The air is clear in the desert. They say the stars are spectacular when seen from the desert, with not even humidity to cloud the vision.
When I hear of Jesus being tempted in the desert, I wonder. The temptations in the desert seem unusually clear. We're tempted all the time, but we can't always tell that it's the voice of evil. The disguise of evil is too good for us to recognize it, or there's some confusion, some ambiguity in the offer. We can't always see the choice so clearly: taken to its logical conclusion, stripped of all pretense and decoration.
As others have noted, the first temptation is nearly a reversal of Eden. In Eden: in an overflowing paradise, take one more thing for yourself: a promise of being like God. In the desert: in a wasteland and very hungry, take some simple bread, even one thing for yourself -- by using miraculous powers for your own benefit, not suffering as simply man. And so in Eden a temptation to claim God's power for personal benefit was accepted by people. And in the desert, a temptation to assert divine power for personal benefit was rejected by the Lord. And does the tempter have a sense of irony? The temptation to be like God seems intended to dethrone God, and to take away the value of being "like God" for both God and for us wannabes. (I don't see any signs that there was real interest learning to discern good from evil.)
The other temptations in the desert involved status, pride, power, riches, recognition, safety, and escape from cruel and undeserved hardship. Those temptations have taken down many of us. They are often the focus of our prayers. We're eager to think that any path toward them comes from God. And Jesus did receive those same blessings from God. From God, not from the tempter. In God's way, in God's time. If he had gotten any of that in the tempter's way, they would have been worthless. Would we really have honored Jesus if the story ended there: "And Jesus bowed down, and received all honor and dominion." And everything Jesus received would have remained under the temper's ultimate control since Jesus bowed to him. The tempter promises gifts to his subjects; nothing would actually leave his domain.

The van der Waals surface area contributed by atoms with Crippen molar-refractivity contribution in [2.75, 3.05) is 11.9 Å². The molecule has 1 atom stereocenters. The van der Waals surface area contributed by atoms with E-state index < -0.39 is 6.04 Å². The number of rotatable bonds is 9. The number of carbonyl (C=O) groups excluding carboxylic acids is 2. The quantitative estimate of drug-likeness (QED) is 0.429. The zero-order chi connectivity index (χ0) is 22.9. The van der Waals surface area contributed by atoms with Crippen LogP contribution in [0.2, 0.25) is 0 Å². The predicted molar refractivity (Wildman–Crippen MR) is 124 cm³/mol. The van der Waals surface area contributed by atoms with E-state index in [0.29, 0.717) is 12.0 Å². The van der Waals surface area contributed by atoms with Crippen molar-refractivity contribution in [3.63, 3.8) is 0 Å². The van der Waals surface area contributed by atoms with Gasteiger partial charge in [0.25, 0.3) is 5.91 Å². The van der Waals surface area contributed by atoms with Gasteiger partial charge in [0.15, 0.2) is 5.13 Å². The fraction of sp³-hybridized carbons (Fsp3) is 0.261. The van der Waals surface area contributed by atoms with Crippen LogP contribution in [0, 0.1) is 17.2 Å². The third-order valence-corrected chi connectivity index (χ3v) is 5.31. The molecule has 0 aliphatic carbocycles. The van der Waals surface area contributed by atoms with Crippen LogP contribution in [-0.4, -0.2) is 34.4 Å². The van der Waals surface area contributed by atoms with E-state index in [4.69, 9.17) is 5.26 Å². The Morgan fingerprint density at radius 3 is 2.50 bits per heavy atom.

If the tempter does eavesdrop on our prayers, it is no reason to stop praying for God's honest blessings. But it may be time to ask for what we once tried to claim: real knowledge to discern good and evil. May God grant us clarity to see, and compassion on each other as we struggle to see.